Back in the 1980s and 1990s, all the cool kids (and adults) had a pair of Gap jeans in their closets. The Gap (NYSE:GPS) was the place to shop, and the mall, where many of its stores were located, was the place to be.

Since then, less expensive but just-as-stylish competition such as H&M (OTC:HNNMY) and Inditex's (OTC:IDEXY) Zara entered the picture, and mall closures increased as consumers started spending more time elsewhere and shopping online. The Gap's reign over the world of American style slowly diminished, and these days, the company is struggling for direction and sales.

The latest low point came earlier this month when The Gap announced the unexpected departure of chief executive officer Art Peck. Robert J. Fisher, a member of the company's founding family, is taking over in the interim as a search is launched for a permanent leader.

Clothing on sale in a store.

IMAGE SOURCE: GETTY IMAGES

Peck wasn't able to revive The Gap's sales and image during his four years at the helm , so his departure may be positive, but the executive isn't taking all of the company's problems with him. Last week, The Gap reported an overall 4% drop in same-store sales for the third quarter, versus flat results last year. Individual brands didn't perform any better. Old Navy, once a strong point in The Gap's portfolio of brands, saw a 4% decline, compared with a 4% increase in the same period a year ago. The shares saw a slight pop -- gaining 4.4% -- in the trading session following the report, because the company beat analysts' recently lowered estimates.

Willing to pay more

When The Gap was at its best, shoppers were willing to pay more for the brand's image and for the pleasure of wearing a garment with its label and logo. In recent years, the company struggled to win over millennials and younger shoppers as other brands offered similar items at lower prices. For example, H&M sells women's straight regular fit jeans for $40 on its website, while The Gap's classic straight jeans cost about $80.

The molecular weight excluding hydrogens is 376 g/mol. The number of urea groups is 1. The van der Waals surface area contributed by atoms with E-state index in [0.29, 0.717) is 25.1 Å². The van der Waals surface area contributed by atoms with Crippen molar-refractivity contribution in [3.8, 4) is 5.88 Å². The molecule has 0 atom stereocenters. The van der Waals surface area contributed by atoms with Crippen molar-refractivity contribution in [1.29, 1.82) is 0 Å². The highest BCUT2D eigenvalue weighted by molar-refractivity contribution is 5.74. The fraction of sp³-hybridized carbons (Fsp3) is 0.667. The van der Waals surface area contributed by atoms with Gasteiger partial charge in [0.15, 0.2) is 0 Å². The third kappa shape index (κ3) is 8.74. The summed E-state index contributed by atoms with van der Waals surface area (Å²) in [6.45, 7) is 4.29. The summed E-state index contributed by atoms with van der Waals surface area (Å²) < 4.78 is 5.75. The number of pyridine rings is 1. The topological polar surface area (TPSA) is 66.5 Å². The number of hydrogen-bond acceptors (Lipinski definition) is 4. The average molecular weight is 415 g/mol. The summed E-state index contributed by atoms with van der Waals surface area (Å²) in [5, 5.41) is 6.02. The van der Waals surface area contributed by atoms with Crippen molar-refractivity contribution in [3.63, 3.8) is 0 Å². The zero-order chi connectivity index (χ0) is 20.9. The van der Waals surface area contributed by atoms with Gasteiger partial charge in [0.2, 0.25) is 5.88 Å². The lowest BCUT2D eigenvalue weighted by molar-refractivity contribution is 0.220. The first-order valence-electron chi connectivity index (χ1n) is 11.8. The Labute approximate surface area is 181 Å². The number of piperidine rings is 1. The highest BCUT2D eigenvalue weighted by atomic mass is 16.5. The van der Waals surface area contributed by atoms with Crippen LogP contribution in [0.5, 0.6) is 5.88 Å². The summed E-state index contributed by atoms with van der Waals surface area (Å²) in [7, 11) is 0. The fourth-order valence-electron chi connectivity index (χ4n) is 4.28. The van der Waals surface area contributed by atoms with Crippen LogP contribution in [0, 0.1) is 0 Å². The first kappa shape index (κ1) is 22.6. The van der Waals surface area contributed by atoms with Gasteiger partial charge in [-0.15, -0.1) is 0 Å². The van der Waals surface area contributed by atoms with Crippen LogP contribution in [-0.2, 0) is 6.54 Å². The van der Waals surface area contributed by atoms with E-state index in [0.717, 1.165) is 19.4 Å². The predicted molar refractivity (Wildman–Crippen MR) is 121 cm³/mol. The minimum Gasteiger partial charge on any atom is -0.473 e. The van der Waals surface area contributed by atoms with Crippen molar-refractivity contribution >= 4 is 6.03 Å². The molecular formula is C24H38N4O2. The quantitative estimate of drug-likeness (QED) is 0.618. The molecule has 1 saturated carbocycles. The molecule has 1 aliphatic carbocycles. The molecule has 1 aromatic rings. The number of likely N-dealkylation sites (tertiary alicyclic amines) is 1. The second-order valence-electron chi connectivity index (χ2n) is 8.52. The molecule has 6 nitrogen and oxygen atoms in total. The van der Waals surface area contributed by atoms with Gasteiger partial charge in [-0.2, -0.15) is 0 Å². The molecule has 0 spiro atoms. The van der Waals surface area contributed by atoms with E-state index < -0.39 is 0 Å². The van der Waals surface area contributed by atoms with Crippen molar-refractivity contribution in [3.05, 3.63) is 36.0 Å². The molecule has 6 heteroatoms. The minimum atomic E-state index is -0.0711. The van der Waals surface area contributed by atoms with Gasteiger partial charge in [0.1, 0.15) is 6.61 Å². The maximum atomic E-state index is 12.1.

The retailer also has suffered from the situation at U.S. malls, the location of many of its stores. Credit Suisse analysts in a 2017 report wrote that they expect 20% to 25% of malls to close by 2022. Like many other retailers, The Gap has turned to online sales. In the company's February earnings report, management said that current restructuring, which includes 230 Gap store closures over two years, would leave the company with 40% of its sales generated online. If the new leader can work on The Gap's pricing and image, that online presence may be a bright spot.

Old Navy spinoff

As mentioned, Old Navy was once a redeeming feature, but The Gap now plans to spin off the brand. That said, with Old Navy sales flagging this year, some analysts have questioned the plan. David Swartz of Morningstar wrote that the company hasn't provided strong rationale for the spinoff, noting that the negative effects of the operation may total $1 billion. He also called the move a "distraction" as The Gap tries to improve sales and find a new leader.

The Gap's shares and valuation are reflecting the current turmoil. The stock is trading at 7.9 times earnings and is down 36% this year, a tempting proposition if you aren't looking at the entire picture. Sure, the departure of the CEO is an opportunity for a change in direction, but scooping up the shares now with the hope of benefiting from a future recovery remains risky business. As The Gap faces the headwinds of competition and declining mall traffic, the choice of leadership will be key. What will be the new leader's plan to revive the brand and boost sales? Without the answer, it's difficult to bet on the company's future.